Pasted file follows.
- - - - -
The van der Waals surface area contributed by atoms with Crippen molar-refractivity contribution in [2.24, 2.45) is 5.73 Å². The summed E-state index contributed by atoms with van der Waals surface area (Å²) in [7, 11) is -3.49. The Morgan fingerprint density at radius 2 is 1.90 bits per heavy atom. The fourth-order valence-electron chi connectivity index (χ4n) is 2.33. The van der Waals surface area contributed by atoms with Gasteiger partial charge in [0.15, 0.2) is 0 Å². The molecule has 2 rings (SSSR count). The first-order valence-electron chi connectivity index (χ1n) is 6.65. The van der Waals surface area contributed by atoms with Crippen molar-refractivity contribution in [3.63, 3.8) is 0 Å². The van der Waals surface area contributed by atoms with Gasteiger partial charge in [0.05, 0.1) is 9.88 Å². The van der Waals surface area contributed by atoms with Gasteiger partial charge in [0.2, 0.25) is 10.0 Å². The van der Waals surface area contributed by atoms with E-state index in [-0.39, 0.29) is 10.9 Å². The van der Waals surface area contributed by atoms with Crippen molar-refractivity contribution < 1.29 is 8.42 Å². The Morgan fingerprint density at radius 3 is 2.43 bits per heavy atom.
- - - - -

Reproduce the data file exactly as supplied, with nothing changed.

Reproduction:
The van der Waals surface area contributed by atoms with Crippen molar-refractivity contribution in [2.24, 2.45) is 5.73 Å². The summed E-state index contributed by atoms with van der Waals surface area (Å²) in [7, 11) is -3.49. The Morgan fingerprint density at radius 2 is 1.90 bits per heavy atom. The fourth-order valence-electron chi connectivity index (χ4n) is 2.33. The van der Waals surface area contributed by atoms with Gasteiger partial charge in [0.15, 0.2) is 0 Å². The molecule has 2 rings (SSSR count). The first-order valence-electron chi connectivity index (χ1n) is 6.65. The van der Waals surface area contributed by atoms with Crippen molar-refractivity contribution in [3.63, 3.8) is 0 Å². The van der Waals surface area contributed by atoms with Gasteiger partial charge in [0.05, 0.1) is 9.88 Å². The van der Waals surface area contributed by atoms with Gasteiger partial charge in [0.2, 0.25) is 10.0 Å². The van der Waals surface area contributed by atoms with E-state index in [-0.39, 0.29) is 10.9 Å². The van der Waals surface area contributed by atoms with Crippen molar-refractivity contribution < 1.29 is 8.42 Å². The Morgan fingerprint density at radius 3 is 2.43 bits per heavy atom.